In a split vote, the Denver school board last week approved three more middle schools — but none will open right away.
Though they are modeled after successful existing schools, and though district officials feel an urgency to improve school quality districtwide, the three will wait with more than 20 others until a school building becomes available.
That could happen if the district closes a struggling school or builds a brand new one. But slowing enrollment growth means it will likely not build many schools in the coming years.
The Denver school district is not serving Native American students well. Fewer than one in four Native American sixth-graders were reading and writing on grade-level last year, according to state tests, and the high school graduation rate was just 48 percent.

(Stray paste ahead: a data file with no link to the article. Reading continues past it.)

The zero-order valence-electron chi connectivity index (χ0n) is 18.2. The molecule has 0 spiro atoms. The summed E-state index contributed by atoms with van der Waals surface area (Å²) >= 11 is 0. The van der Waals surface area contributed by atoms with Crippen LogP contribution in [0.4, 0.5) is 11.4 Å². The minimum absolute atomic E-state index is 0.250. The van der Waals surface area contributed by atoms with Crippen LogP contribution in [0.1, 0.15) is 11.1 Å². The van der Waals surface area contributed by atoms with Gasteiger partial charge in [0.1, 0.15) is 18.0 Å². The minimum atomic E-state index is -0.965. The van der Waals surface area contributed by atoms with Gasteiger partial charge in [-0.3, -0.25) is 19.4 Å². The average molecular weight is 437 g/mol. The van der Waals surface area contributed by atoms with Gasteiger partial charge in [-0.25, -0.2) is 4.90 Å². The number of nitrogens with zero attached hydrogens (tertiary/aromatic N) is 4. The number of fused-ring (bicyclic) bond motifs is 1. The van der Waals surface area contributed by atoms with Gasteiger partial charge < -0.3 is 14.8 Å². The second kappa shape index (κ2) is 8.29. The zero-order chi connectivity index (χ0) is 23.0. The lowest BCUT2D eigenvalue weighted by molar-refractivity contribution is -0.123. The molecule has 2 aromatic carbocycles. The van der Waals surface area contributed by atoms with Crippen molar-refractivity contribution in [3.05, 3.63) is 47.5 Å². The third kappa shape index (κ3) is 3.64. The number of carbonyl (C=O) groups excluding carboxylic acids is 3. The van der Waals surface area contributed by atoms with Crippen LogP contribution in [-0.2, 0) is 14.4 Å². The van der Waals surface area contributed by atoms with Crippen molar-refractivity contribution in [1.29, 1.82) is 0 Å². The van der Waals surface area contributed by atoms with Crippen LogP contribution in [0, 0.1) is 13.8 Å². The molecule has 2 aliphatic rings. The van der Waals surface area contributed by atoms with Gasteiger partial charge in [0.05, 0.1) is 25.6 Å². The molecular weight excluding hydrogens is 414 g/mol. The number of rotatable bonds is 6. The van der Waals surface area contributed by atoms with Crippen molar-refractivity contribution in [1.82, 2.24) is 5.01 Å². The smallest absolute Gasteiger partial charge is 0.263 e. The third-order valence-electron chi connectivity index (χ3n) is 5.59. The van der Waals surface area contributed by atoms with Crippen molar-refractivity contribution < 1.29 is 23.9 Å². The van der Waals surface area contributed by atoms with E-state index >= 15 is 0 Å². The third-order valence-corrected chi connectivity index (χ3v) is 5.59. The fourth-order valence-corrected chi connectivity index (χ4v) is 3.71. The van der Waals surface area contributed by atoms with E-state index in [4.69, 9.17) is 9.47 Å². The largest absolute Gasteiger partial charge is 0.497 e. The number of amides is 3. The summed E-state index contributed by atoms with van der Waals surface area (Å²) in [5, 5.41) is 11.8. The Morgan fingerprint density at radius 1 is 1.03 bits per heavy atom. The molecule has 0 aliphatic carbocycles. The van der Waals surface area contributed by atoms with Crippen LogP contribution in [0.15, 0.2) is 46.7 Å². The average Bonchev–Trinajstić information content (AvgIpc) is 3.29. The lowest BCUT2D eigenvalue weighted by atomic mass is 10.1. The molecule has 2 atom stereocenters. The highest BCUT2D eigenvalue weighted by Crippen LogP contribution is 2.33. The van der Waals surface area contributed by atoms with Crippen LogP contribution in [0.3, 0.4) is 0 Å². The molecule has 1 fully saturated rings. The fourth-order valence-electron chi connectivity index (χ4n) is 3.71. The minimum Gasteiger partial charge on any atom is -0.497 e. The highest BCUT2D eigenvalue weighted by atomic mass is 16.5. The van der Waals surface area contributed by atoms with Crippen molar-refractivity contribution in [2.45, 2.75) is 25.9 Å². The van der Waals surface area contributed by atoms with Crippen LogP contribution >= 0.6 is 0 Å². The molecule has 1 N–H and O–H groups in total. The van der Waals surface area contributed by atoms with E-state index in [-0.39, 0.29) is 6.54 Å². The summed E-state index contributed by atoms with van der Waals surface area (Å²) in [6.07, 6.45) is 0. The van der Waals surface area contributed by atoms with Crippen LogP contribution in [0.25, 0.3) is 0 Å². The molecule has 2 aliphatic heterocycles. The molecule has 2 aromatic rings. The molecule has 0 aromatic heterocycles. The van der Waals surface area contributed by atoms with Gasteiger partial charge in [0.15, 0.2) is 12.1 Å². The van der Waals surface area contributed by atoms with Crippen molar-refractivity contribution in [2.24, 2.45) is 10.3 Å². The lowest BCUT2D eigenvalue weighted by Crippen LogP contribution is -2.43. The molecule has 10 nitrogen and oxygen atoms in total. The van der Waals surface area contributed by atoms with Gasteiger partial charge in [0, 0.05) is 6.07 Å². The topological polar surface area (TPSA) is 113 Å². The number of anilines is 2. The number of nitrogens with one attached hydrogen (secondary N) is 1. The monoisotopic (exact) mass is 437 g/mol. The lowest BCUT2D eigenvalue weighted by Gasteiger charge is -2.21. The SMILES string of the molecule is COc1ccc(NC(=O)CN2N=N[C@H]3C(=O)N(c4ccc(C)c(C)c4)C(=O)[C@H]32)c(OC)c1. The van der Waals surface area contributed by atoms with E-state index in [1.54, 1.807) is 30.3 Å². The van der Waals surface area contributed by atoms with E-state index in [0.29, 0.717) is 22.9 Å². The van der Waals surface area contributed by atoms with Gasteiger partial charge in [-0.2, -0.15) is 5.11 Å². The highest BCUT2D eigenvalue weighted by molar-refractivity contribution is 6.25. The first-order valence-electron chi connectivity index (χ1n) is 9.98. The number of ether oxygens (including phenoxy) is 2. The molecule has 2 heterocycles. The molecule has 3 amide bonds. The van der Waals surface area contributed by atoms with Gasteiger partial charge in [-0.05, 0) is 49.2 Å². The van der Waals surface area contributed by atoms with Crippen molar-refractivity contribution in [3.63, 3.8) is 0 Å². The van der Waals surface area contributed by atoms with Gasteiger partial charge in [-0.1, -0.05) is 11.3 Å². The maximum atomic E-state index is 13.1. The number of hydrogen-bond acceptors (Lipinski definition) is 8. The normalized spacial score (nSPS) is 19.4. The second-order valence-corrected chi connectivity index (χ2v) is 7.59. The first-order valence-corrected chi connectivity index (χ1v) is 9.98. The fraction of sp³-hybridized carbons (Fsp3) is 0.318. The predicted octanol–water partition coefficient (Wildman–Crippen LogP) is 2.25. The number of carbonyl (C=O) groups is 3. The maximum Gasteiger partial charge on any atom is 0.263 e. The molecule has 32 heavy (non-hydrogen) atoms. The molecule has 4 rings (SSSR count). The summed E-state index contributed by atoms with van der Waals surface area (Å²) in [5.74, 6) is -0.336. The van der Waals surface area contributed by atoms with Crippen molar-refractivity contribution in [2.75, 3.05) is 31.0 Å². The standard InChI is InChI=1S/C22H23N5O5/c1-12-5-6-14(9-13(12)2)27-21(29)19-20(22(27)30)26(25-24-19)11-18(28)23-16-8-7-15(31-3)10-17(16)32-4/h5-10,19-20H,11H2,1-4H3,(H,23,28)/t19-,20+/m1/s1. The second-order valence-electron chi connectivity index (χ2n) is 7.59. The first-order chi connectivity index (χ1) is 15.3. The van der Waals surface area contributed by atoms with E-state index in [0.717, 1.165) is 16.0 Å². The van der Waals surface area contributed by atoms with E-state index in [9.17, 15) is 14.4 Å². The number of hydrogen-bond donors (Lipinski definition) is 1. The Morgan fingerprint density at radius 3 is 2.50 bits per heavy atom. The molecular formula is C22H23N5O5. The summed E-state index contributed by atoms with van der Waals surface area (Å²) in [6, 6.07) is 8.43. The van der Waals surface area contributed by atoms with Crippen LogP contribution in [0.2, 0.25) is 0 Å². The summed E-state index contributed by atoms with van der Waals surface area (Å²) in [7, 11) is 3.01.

Even though that percentage is lower than for black or Latino students, educator Terri Bissonette said it often feels as if no one is paying attention.
A new toolkit to be officially released Monday will help Colorado educators, parents, and district administrators infuse mental health support into classrooms and schools.
The 60-page online guide from the nonprofit Mental Health Colorado comes out at a time when many school leaders say they desperately need help addressing students’ mental health needs and districts have increasingly emphasized social and emotional skills.
The Colorado General Assembly’s 2018 session ended with a down-to-the-wire compromise on pension reform that left some teachers feeling bruised, but Gov. John Hickenlooper said there should be no confusion. In a world of competing priorities, education came out ahead.